Volume Buyers

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Selling to Millennials

The housing industry is now onto its next big wave of potential consumers, the Millennials.  The Millennial population (87 million) is the largest generation in America cruising over the Baby Boomers (78 million).  Currently 65% of Millennials are over the age of 25 and have become financially stable yet a very small percentage has purchased a home.  So why, why is it so difficult to sell a home to a Millennial?  Let’s avoid talking about how the economy isn’t phenomenal and how student debt is hurting the middle class and young Americans.  About 31 million Millennials are unfit for home buying because of financial instability, but what about the other 56 million, what are we missing?

One of the most distinct features of the Millennials is they are extremely cautions buyers.  Millennials have grown up during an economic crisis centered on housing and just about every one of them is connected to someone who felt the negative effects of home ownership.  The best approach to counteract this fear of mortgages is to stress that home prices and interest rates are at a low point, making now the safest time to buy.

Another feature of Millennials that separates them from generations before is that being a home owner just doesn’t carry the same significance as it did with their parents and grandparents.  Being a home owner no longer acts as a symbol of status, it is not a badge of accomplishment to Millennials and it generally is not viewed as the gateway to building a family and creating an identity.  If anything Millennials see home ownership as a burdensome commitment.  When selling a home to a Millennial, especially if it is a first home, help them keep in perspective that this does not have to be a forever home and that they do not have to be tied to this decision forever.

Having a quick turnaround on answering questions for Millennials is also incredibly important when making a sale.  Millennials have grown up in a world of instantaneousness.  Do not wait to give the customer gratification.  If a customer asks a question, do not keep them waiting, even if you don’t have an answer for them yet.  Always respond.  Saying, “Hello, I don’t have a solid update yet but I’m looking into this for you” is much better than leaving them waiting.  Also, if you are breaking into the world of Social Media marketing and correspondence with customers make sure you know how to use it.  If you are not an expert with Facebook, Twitter, or other Social Media platforms, either get some practice beforehand or stay away from it.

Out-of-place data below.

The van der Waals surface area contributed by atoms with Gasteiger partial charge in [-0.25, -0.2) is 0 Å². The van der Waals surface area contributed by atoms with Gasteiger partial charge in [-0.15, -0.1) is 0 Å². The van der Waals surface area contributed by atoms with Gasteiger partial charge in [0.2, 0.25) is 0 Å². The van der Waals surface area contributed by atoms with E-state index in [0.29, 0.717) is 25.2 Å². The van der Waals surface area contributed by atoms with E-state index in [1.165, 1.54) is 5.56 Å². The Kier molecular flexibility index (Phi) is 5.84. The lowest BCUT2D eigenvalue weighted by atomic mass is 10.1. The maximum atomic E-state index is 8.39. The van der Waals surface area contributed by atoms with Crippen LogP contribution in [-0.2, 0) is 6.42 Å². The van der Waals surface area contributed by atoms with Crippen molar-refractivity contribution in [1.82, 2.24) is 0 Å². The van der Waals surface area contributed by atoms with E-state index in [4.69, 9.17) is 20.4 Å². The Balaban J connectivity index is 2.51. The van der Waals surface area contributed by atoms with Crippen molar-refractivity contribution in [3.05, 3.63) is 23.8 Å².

Most Millennials are eco-friendly and conscientious about their impact on the environment.  When selling new homes highlight the eco-friendly features they have.  If a home has energy efficient appliances, high insulation values, or specialized windows, make a big deal out of it.  Never underestimate the importance of such features to Millennials.  Highlighting these features could steer them away from the drafty existing home market altogether.  Along with energy efficiency, make sure the home has plenty of energy or rather, plenty of outlets.  Most Millennials are not looking for a ton of flair and extravagant designs in their homes, if you provide them with a simple, open concept floorplan that is loaded with outlets so that they can keep their devices charged up and mobile throughout the home, your customer will provide all the flair necessary.

With some practice and a bit of understanding of the Millennial mentality selling to Millennials will begin to feel like selling to all other consumers.  Recognize the need of the consumer, find the product that fits the need, and introduce the product.  The sales methods stay the same, the sales pitches need to change.

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March 10, 2016 - Posted by | General Information | , , , , , , , , , ,

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